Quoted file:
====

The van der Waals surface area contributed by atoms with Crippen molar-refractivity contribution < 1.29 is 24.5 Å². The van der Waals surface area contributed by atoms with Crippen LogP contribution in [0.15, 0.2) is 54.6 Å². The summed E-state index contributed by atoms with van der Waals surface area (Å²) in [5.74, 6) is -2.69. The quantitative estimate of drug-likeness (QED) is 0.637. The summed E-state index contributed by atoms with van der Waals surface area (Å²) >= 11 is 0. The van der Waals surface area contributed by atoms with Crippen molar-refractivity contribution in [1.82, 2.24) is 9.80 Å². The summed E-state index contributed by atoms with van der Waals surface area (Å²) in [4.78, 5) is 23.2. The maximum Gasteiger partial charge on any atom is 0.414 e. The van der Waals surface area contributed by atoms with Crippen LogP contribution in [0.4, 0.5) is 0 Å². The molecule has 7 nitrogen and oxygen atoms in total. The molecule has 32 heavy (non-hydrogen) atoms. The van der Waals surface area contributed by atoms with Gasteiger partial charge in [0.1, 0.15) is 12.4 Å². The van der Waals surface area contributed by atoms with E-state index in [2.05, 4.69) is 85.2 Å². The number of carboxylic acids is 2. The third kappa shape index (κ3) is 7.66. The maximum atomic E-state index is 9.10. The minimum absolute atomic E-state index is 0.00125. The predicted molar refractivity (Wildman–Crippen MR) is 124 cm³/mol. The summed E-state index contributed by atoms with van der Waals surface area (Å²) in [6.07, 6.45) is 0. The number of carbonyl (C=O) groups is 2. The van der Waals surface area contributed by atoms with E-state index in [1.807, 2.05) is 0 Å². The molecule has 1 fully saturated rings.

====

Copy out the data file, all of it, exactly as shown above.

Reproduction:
The van der Waals surface area contributed by atoms with Crippen molar-refractivity contribution < 1.29 is 24.5 Å². The van der Waals surface area contributed by atoms with Crippen LogP contribution in [0.15, 0.2) is 54.6 Å². The summed E-state index contributed by atoms with van der Waals surface area (Å²) in [5.74, 6) is -2.69. The quantitative estimate of drug-likeness (QED) is 0.637. The summed E-state index contributed by atoms with van der Waals surface area (Å²) >= 11 is 0. The van der Waals surface area contributed by atoms with Crippen molar-refractivity contribution in [1.82, 2.24) is 9.80 Å². The summed E-state index contributed by atoms with van der Waals surface area (Å²) in [4.78, 5) is 23.2. The maximum Gasteiger partial charge on any atom is 0.414 e. The van der Waals surface area contributed by atoms with Crippen LogP contribution in [0.4, 0.5) is 0 Å². The molecule has 7 nitrogen and oxygen atoms in total. The molecule has 32 heavy (non-hydrogen) atoms. The van der Waals surface area contributed by atoms with Gasteiger partial charge in [0.1, 0.15) is 12.4 Å². The van der Waals surface area contributed by atoms with E-state index in [2.05, 4.69) is 85.2 Å². The number of carboxylic acids is 2. The third kappa shape index (κ3) is 7.66. The maximum atomic E-state index is 9.10. The minimum absolute atomic E-state index is 0.00125. The predicted molar refractivity (Wildman–Crippen MR) is 124 cm³/mol. The summed E-state index contributed by atoms with van der Waals surface area (Å²) in [6.07, 6.45) is 0. The number of carbonyl (C=O) groups is 2. The van der Waals surface area contributed by atoms with E-state index in [1.807, 2.05) is 0 Å². The molecule has 1 fully saturated rings.